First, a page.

I promised myself that if I wasn’t pregnant with a second child by the time I turned 40, I’d put my ovaries to bed. My 40th birthday was last month. And a deal’s a deal.
On the occasion of my husband, Erik’s, 40th birthday, we sat on the deck of a restaurant that overlooked the glittering Monterey Bay. Twelve years together, now that Erik had obtained his first post-Psy.D job, we were both aware of a towing gravity shifting us into a future beyond years of scraping by on miniscule incomes as we put ourselves through graduate school. A future in which we might travel the world, or take up intriguing hobbies.
“Where do you think we’ll be in five years?” I asked.
“Well, I’m ready for a child,” Erik said, to my surprise.
When I married him nine years before, he didn’t even know that he wanted children, and I, then 24, was nowhere near ready, anyway.
As if my ovaries had simply been waiting for these magic words, they sprung into action, and on our first real vacation to Hawaii—a delayed honeymoon by almost 10 years—we were unwittingly pregnant just three weeks later.
Despite the sales pitch of the MegaBabyPlex that seeks to convince prospective parents we will be ethereal beings in gauzy white clothing expertly maintaining a hold on our pre-baby lives while raising little Einsteins, parenthood kicked our asses.
Sleep deprivation is a neatly packaged word of illusory gentleness, like “climate change” or “friendly fire,” to mask the reality of a fatigue so altering it could force hardened spies to turn over their mothers.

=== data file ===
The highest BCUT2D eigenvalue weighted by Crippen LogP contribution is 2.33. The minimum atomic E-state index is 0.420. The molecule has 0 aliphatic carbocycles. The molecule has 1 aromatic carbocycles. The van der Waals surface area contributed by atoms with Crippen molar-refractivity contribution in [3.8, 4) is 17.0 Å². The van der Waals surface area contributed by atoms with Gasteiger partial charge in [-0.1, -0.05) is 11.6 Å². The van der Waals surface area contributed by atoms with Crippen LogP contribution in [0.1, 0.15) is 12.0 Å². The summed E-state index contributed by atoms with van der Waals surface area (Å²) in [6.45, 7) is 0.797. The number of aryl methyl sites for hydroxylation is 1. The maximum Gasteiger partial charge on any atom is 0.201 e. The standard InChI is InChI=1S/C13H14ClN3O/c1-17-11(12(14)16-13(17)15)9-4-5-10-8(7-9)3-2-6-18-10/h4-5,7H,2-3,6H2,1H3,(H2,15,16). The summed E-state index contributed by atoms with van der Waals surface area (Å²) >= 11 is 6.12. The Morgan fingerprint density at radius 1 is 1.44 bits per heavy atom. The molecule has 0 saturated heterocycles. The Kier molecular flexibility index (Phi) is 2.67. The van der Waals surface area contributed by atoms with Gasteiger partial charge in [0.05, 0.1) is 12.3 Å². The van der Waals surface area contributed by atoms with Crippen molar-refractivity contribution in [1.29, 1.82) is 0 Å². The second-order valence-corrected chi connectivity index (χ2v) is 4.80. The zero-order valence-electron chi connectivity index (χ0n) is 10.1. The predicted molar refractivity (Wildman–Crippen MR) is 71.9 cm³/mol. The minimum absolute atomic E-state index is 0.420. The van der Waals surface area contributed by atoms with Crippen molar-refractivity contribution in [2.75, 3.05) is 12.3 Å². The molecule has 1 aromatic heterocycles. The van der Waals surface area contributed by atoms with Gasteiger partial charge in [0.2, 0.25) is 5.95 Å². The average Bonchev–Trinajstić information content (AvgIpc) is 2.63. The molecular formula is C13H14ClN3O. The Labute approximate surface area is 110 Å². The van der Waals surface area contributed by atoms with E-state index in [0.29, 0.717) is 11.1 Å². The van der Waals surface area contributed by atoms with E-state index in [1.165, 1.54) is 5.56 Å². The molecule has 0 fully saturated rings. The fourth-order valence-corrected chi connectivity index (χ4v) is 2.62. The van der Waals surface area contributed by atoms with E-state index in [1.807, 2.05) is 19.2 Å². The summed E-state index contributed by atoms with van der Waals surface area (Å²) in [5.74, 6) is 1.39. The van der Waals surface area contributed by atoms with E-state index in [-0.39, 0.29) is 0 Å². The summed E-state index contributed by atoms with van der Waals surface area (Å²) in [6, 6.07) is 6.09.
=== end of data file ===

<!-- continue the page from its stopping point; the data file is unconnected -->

Walking our infant son up to the library in a haze one day in that first year, the world constantly blurry at the edges, I shook my head at a family with three children passing by. “How?” I asked my husband, voice cracking, “Does anyone ever do it again?”
“I don’t know,” he said, rubbing a hand across his excessive stubble, slugging back his third cup of coffee.
We were like shell-shocked survivors of a great, sudden accident, except of course we loved our son with the force of having the wind knocked out of you, a strange paradox.
From the moment my son was six months old people began to ask us when we were having another, and never stopped. The idea of having more children literally made my skin hurt. He didn’t sleep through the night until he was 2 when I stopped nursing him purely to return to something resembling human form.
I didn’t think I was emotionally or physically capable of having another child and I pushed the idea away quite easily.
And then my son emerged from the terrible-2s into the slightly more civilized landscape of 3. He slept through the night and communicated desires verbally. Like all women with ovaries beating out their plaintive reproductive tune, I started to think about another child.
My husband and I talked about it in an abstract way. “Well if we did it, where would it sleep?” we asked. “We’d need a bigger house to put it in.”
It was true that while a second child could share our son’s room at first, eventually two children would need their own rooms, especially if we wound up with a girl.
One time the conversation came up after watching old videos of our sweet-cheeked, babbling son that set the ovary-machine into overdrive. “Ohhhh,” I purred, “don’t you want another?”
My husband raised one brow, “OK, make your case.”